The Republican Party has started to fight the battle of ideas that its leaders believe will be crucial to winning back the White House in 1996.
At the forefront of the GOP strategy is the National Policy Forum (NPF), a new group that sounds like a cross between a think tank and Ross Perot's grass-roots organization. It will join a growing number of other Republican organizations, most notably Jack Kemp's Empower America, that have sprouted up since the last election.
"It is not enough today for us just to oppose Clinton," GOP chairman Haley Barbour said at a press conference June 21 announcing the formation of the NPF. "We want a party that is centered on ideas and gives people something to be in favor of, something to vote for."
The NPF will tackle that job with $100,000 in seed money from the Republican National Committee and a budget of $4 million for the next year. Veteran GOP operative Michael Baroody will direct the group, supervising 12 to 20 "policy councils" made up of Republican apparatchiks, elected officials, academics, business leaders, and others. Each policy council will focus on a particular area, such as trade or health care.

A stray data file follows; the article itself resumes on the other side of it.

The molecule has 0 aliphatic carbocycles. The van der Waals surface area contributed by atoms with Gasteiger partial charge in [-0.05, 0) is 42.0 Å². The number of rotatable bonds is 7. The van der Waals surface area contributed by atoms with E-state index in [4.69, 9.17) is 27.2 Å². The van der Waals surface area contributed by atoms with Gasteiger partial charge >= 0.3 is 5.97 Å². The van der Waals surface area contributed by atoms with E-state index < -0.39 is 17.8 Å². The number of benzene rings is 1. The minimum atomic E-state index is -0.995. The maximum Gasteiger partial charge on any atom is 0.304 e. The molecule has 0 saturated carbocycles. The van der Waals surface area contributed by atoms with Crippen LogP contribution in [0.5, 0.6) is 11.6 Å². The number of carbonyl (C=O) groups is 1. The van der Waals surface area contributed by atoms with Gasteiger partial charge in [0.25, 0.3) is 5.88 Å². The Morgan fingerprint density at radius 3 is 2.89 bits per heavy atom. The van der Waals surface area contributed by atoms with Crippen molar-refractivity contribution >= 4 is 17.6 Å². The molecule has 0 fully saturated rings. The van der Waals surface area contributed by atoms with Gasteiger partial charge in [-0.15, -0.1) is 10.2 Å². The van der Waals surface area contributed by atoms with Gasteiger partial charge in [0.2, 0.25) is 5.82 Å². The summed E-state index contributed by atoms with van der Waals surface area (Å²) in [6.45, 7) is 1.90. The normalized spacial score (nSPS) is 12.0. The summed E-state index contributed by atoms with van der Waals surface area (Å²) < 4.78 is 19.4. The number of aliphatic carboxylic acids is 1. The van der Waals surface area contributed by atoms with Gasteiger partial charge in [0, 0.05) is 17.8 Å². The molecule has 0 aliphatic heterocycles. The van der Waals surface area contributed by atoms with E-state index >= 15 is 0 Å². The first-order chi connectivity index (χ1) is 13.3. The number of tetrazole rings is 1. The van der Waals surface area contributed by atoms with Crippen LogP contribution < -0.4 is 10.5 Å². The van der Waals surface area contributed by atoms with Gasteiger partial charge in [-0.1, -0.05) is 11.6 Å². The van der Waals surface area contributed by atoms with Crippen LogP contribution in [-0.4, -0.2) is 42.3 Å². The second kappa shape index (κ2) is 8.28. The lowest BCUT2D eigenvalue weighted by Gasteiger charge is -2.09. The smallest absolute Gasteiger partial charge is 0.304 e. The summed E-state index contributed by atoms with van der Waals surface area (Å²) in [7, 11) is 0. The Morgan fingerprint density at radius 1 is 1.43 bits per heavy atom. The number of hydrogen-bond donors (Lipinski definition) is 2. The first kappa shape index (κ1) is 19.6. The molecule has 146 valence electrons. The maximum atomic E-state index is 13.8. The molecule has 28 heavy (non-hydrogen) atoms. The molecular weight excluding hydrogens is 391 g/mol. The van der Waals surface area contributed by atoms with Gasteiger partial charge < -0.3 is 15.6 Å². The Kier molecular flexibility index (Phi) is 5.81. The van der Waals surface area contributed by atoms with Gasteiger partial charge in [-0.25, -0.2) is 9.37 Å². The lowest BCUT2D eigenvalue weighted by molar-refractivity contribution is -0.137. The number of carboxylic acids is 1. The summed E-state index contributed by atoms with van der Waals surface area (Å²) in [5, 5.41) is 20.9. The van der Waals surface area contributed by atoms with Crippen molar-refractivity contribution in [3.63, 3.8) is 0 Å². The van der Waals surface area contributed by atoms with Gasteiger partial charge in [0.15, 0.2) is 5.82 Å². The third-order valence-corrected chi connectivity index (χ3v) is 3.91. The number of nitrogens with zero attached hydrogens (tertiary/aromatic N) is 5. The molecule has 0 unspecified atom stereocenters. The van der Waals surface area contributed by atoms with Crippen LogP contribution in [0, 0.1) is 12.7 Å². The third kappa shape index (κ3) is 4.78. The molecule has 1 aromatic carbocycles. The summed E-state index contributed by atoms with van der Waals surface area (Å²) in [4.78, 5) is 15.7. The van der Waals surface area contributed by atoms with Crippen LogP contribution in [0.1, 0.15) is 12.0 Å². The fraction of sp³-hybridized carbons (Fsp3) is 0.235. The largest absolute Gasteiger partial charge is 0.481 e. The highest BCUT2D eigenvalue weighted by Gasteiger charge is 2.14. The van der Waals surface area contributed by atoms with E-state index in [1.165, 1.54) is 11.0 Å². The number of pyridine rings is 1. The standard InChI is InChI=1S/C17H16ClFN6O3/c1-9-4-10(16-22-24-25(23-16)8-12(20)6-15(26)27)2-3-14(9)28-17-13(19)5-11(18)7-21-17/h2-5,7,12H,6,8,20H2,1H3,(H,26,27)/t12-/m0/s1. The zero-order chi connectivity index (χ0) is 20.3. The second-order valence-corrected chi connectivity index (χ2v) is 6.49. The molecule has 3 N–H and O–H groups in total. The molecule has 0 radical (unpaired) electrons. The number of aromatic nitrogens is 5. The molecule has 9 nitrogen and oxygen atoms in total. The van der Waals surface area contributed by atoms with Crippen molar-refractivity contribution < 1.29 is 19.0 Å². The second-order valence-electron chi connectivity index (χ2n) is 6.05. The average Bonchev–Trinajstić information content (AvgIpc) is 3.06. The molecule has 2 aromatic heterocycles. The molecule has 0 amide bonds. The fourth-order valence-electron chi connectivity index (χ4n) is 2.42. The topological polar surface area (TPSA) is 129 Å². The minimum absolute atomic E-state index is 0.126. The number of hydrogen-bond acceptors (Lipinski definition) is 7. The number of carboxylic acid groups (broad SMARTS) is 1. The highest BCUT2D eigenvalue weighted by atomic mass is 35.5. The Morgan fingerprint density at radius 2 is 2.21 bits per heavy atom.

The NPF's first activity will be to distribute an "in-depth policy questionnaire" to more than 600,000 Republicans next month. Then in the fall, the policy councils will hold hearings around the country to find out what Republicans think about major issues. The results will be compiled in a booklet called, "Listening to America."
Research that comes out of the process may also be published in "Common Sense," a revival of the successful journal of ideas that the GOP published in the late 1970s.
Mr. Barbour stresses that the NPF is not intended to hash out the 1996 party platform. It's meant to provide a forum where grass-roots activists can have a "voice in the national debate," he says. To help draw in independents and Democrats, the NPF will not be affiliated with the Republican Party. It will be a quasi-independent organization that will try to appeal to Mr. Perot's supporters. "I think setting it up separate from the party does make it very clear that everyone's welcome," Barbour says.